Perceived Control

Cognitive – Experiential Domain
Personality from the Inside
• Emphasis on subjective, conscious experience
• How you think, feel, perceive your social world
– Chapter 12: Personality and Cognition
– Chapter 14: Personality and the Self
– Chapter 17: Personality and Culture
Personality and Cognition:
Perceived Control
• Narrow cognitive focus
– Judgments regarding causal connection between
• Perceived Control: extent to which we
perceive a relationship between two stimuli
– Human tendency to attempt to make sense of
Perceived Control – Individual Differences
• Locus of Control
– Developed by Julian Rotter (1960s)
– Based on clinical observations
• Scale: Higher scores indicate a more external
• External: Generalized expectancy that events are
outside of one’s control
• Internal: Generalized expectancy that reinforcing
events are under one’s control, and that one is
responsible for major life outcomes
Locus of Control Scale
Generalized expectancy that
one’s outcomes are contingent
Generalized expectancy that
one’s outcomes are independent
of one’s responses
of one’s responses.
Locus of Control Findings
• Internals act as if they have control
– Act on basis of expectancies (i.e., prison study)
• Generalizes to beliefs about others’ outcomes
– If external, believe outcomes for others are
• Religiosity?
– Why?
Locus of Control Findings Continued
• Socio-economic status (SES)?
– Why?
• Hours study?
• Vote?
• Time?
– Why?
Locus of Control Scale
Better to be internal or external?
Problems with scale?
Captured by Big 5?
Political correlates?
Perceived Control – General Principles
• Regardless of individual differences, how good
are people at detecting relationships between
• Both overestimate (perceive relationships that
are not warranted) and overestimate (fail to
perceive relationships that are warranted)
Perceived Control: General Principles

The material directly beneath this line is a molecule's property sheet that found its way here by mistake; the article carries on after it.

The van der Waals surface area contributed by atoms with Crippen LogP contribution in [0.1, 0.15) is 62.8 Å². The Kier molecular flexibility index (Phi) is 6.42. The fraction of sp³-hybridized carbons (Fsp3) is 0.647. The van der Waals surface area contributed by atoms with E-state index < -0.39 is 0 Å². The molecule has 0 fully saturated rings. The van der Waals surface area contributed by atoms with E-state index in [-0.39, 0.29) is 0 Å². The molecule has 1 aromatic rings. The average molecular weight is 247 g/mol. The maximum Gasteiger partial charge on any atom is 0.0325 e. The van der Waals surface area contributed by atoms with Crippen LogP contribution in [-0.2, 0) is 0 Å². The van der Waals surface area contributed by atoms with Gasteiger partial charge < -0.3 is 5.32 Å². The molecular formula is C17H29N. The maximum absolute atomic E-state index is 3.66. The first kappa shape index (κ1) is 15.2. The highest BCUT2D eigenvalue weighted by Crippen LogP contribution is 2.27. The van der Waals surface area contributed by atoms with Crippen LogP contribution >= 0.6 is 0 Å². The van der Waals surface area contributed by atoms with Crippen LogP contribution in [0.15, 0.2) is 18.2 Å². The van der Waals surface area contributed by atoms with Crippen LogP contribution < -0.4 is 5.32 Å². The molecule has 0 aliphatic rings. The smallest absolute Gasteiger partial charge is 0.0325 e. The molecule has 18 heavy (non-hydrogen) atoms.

• Overestimate (erroneously see
– Examples?
• Two types of reasons: Motivational and
• Motivational
– People are motivated to understand (and predict,
explain, etc.) their social world
Perceived Control: General Principles
• Motivational Explanation
• People are motivated to understand (and
predict, explain, etc.) their social world
– Randomness is uncomfortable; it’s meant to be
– Science, religion
– However, may be so motivated to make sense that
they sometimes make sense when there is no
sense to be made (i.e., erroneously perceive a
nonexistent connection)
Perceived Control: General Principles
• Just World Hypothesis (Belief in a Just World)
– Belief that the world is essentially just; therefore,
bad things don’t happen to good people
• Lerner experiments
– Ps observe other Ps (actually confederates) in a
teacher/learner situation with shocks for incorrect
answers. Who is teacher/learning is randomly
determined. Ps perceive learner more negatively.
Perceived Control: General Principles
Real life examples?
Positive outcomes?
Effect is greater for those lower in power
Effect is greater if a more social orientation is
– Why?
Perceived Control: General Principles
• Cognitive Explanations
–Poor information processors
–Multiple documented biases
Perceived Control: General Principles
• Illusion of Control (Langer)
• Overestimate control over chance (i.e.,
random) events (e.g. gambling)
• Why? Confuse causality and control
– Casino games
– Lotteries?
Perceived Control: General Principles
• Illusory Correlation
– Wider scope; relevant any time (not just chance
events) judging a relationship between stimuli
Yes No
Symptom Yes 50
No 20
Perceived Control: General Principles
Yes No
Failure to consider all possible outcomes
Occurs anytime judging a relationship between two
stimuli (e.g., Californians and vegetarians; Hoosiers and
basketball, etc.)
Effect is larger if a priori expectation
Perceived Control: General Principles
• Underestimate (erroneously fail to see
– Examples?
• Learned Helplessness – exposure to
uncontrollable negative outcomes – belief in
no control when it may exist
• Dogs and uncontrollable shocks
• Humans and uncontrollable noise

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